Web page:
Dynasties often rule the NBA, but we're in an era of parity that's produced five different champions and eight different finalists over the last five years. This coming season features another deep and diverse field of contenders. We're laying out reasons to believe in them and reasons to doubt them.
First up, the four teams that comprise the inner circle of title hopefuls.
Reasons to believe: We just saw a very similarly constructed Nuggets team win the whole shebang a few months ago with a 16-4 romp through the playoffs, led by the NBA's best offensive player (and arguably best player, full stop).
Nikola Jokic is simultaneously the most ingenious passer, the most unstoppable post scorer, and one of the league's two or three best mid-range shooters. He's capable of taking over games and cracking open opposing defensive schemes with any of those skills at any given time. As long as he's on the court (which he always is because he never gets injured), the Nuggets are a nightmare to defend almost regardless of who plays next to him.
Fortunately for Denver, and unfortunately for the rest of the league, Jokic has an elite creator and off-ball weapon co-starring alongside him in Jamal Murray. Nobody can guard the team's two-man game. That duo also happens to be flanked by an army of spot-up shooters, cutters, and defenders.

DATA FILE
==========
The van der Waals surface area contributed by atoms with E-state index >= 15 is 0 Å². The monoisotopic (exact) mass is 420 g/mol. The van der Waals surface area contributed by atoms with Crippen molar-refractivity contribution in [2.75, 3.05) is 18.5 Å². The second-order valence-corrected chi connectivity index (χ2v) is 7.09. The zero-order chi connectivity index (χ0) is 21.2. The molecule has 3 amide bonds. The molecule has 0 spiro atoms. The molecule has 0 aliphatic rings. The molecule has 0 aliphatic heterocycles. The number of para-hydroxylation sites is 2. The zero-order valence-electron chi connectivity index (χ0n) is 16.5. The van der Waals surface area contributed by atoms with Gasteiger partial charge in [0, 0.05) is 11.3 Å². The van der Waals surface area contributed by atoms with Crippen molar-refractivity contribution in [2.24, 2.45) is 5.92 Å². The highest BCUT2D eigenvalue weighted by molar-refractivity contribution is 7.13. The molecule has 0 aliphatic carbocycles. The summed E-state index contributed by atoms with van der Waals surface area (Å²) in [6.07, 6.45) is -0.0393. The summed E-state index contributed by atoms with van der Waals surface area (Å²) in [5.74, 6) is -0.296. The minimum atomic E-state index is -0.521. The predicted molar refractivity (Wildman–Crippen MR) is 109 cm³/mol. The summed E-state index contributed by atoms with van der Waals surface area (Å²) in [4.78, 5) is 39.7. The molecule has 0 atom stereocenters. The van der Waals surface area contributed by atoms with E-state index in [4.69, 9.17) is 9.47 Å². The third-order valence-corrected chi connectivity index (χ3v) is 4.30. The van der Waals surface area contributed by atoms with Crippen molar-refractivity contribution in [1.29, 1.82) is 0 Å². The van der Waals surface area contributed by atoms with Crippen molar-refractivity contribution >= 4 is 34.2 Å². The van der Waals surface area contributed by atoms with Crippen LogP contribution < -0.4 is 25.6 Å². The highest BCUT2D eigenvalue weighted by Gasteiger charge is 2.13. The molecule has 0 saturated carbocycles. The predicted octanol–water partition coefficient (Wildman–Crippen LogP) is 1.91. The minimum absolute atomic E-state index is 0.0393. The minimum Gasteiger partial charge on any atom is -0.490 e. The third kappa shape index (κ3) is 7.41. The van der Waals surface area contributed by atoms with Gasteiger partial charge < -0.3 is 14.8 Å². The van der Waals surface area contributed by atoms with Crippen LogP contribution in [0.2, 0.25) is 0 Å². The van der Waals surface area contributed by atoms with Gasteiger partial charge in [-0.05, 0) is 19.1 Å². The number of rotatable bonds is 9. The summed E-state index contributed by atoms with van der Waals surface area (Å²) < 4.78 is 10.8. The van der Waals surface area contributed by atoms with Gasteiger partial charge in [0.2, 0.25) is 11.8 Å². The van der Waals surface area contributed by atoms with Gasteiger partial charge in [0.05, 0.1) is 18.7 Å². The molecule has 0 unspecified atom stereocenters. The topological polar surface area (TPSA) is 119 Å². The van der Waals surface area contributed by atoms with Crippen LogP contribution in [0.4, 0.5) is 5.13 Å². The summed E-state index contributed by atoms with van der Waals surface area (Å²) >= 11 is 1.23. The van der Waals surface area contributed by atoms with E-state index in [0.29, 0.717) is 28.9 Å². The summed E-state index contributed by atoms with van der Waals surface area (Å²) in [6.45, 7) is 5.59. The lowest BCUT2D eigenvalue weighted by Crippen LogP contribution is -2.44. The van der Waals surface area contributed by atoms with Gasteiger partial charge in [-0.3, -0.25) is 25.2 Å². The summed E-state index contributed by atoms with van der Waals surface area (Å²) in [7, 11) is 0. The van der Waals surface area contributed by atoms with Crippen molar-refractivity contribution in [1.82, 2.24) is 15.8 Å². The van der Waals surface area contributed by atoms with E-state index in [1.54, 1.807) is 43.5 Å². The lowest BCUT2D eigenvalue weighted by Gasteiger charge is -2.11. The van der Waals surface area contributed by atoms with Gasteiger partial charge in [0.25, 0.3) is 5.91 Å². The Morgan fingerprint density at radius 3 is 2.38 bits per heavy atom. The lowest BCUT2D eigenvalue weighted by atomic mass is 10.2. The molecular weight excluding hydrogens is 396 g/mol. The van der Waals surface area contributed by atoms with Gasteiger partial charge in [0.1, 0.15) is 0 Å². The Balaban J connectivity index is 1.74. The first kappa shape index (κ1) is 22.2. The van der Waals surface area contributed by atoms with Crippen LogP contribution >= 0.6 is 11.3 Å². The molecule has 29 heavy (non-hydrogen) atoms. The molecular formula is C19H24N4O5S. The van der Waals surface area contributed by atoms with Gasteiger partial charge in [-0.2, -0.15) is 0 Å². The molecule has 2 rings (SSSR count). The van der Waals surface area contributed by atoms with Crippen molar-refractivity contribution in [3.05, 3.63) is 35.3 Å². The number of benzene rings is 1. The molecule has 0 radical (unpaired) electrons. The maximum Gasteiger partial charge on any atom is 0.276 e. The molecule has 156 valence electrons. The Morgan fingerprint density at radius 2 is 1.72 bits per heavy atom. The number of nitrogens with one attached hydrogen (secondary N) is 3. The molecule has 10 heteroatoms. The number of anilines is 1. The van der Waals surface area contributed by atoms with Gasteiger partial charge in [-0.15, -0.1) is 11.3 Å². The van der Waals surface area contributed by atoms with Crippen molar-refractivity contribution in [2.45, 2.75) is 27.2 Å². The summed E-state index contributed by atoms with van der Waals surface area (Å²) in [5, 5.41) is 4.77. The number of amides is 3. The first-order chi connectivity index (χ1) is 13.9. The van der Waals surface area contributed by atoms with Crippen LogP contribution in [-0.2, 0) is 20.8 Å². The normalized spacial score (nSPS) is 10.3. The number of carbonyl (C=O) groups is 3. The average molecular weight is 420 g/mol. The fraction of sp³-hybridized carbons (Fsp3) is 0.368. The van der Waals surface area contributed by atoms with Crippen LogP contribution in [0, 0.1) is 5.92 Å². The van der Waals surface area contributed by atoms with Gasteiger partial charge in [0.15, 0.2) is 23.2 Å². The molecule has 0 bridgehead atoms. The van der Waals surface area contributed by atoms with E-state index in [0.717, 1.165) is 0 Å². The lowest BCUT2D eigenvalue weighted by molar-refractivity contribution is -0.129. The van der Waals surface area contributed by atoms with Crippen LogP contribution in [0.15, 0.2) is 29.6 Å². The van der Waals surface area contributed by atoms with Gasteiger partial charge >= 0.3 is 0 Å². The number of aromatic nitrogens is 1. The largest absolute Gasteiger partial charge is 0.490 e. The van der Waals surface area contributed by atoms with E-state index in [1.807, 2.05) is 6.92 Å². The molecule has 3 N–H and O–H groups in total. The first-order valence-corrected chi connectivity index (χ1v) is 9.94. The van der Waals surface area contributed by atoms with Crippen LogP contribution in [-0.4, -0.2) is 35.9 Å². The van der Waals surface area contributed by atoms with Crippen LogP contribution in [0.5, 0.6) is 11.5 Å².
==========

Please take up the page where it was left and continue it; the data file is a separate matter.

The Nuggets' biggest question mark last season was their defense, but they answered that question in the playoffs when they allowed fewer points per possession than all but three teams en route to the title. They had Aaron Gordon for top opposing wings (and sometimes bigs) and Kentavious Caldwell-Pope for top guards. They showed more schematic flexibility than they had in years past, got plus defense from Jokic when it mattered, and got diligent low-man work behind Jokic from everyone on the roster (including a much-improved Michael Porter Jr.).
With all of the team's core players either squarely in or just entering their primes, youngsters such as Christian Braun and Peyton Watson looking ready to contribute, and a ton of continuity on their side, the Nuggets enter this season as favorites to win the West at least.
Reasons to doubt: Denver's starters can trump just about anyone's. Beyond that, the team has a whole bunch of question marks. The Nuggets lost a couple of key rotation pieces this offseason without finding reliable replacements.